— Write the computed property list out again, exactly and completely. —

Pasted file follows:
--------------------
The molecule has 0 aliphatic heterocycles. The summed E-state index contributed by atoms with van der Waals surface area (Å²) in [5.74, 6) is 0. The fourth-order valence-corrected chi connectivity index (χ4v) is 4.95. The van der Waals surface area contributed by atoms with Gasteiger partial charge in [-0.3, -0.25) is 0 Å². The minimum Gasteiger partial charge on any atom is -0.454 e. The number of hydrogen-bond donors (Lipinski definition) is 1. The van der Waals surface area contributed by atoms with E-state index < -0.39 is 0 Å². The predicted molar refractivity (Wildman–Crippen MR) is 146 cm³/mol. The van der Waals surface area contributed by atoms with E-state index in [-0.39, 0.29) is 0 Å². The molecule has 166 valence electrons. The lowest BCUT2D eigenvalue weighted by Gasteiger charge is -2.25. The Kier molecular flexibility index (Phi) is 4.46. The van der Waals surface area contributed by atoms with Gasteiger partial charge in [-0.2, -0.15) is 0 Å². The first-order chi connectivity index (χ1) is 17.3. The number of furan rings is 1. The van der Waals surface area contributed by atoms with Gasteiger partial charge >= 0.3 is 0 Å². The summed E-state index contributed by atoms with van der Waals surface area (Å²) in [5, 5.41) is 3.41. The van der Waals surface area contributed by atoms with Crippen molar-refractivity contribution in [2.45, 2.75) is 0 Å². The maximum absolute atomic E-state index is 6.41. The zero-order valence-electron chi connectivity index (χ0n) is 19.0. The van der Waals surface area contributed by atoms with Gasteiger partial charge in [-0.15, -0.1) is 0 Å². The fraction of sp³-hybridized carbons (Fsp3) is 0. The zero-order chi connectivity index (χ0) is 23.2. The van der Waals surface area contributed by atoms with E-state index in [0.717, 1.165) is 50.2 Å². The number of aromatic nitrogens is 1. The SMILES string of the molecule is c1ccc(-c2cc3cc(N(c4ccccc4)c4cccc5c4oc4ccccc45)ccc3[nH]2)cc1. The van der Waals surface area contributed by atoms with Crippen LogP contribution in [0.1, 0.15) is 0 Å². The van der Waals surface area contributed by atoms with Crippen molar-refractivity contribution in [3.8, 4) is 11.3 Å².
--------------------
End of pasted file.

The molecule has 0 aliphatic heterocycles. The summed E-state index contributed by atoms with van der Waals surface area (Å²) in [5.74, 6) is 0. The fourth-order valence-corrected chi connectivity index (χ4v) is 4.95. The van der Waals surface area contributed by atoms with Gasteiger partial charge in [-0.3, -0.25) is 0 Å². The minimum Gasteiger partial charge on any atom is -0.454 e. The number of hydrogen-bond donors (Lipinski definition) is 1. The van der Waals surface area contributed by atoms with E-state index < -0.39 is 0 Å². The predicted molar refractivity (Wildman–Crippen MR) is 146 cm³/mol. The van der Waals surface area contributed by atoms with E-state index in [-0.39, 0.29) is 0 Å². The molecule has 166 valence electrons. The lowest BCUT2D eigenvalue weighted by Gasteiger charge is -2.25. The Kier molecular flexibility index (Phi) is 4.46. The van der Waals surface area contributed by atoms with Gasteiger partial charge in [-0.2, -0.15) is 0 Å². The first-order chi connectivity index (χ1) is 17.3. The number of furan rings is 1. The van der Waals surface area contributed by atoms with Gasteiger partial charge >= 0.3 is 0 Å². The summed E-state index contributed by atoms with van der Waals surface area (Å²) in [5, 5.41) is 3.41. The van der Waals surface area contributed by atoms with Crippen molar-refractivity contribution in [2.45, 2.75) is 0 Å². The maximum absolute atomic E-state index is 6.41. The zero-order valence-electron chi connectivity index (χ0n) is 19.0. The van der Waals surface area contributed by atoms with Gasteiger partial charge in [-0.15, -0.1) is 0 Å². The fraction of sp³-hybridized carbons (Fsp3) is 0. The zero-order chi connectivity index (χ0) is 23.2. The van der Waals surface area contributed by atoms with E-state index in [0.717, 1.165) is 50.2 Å². The number of aromatic nitrogens is 1. The SMILES string of the molecule is c1ccc(-c2cc3cc(N(c4ccccc4)c4cccc5c4oc4ccccc45)ccc3[nH]2)cc1. The van der Waals surface area contributed by atoms with Crippen LogP contribution in [0.1, 0.15) is 0 Å². The van der Waals surface area contributed by atoms with Crippen molar-refractivity contribution in [3.8, 4) is 11.3 Å².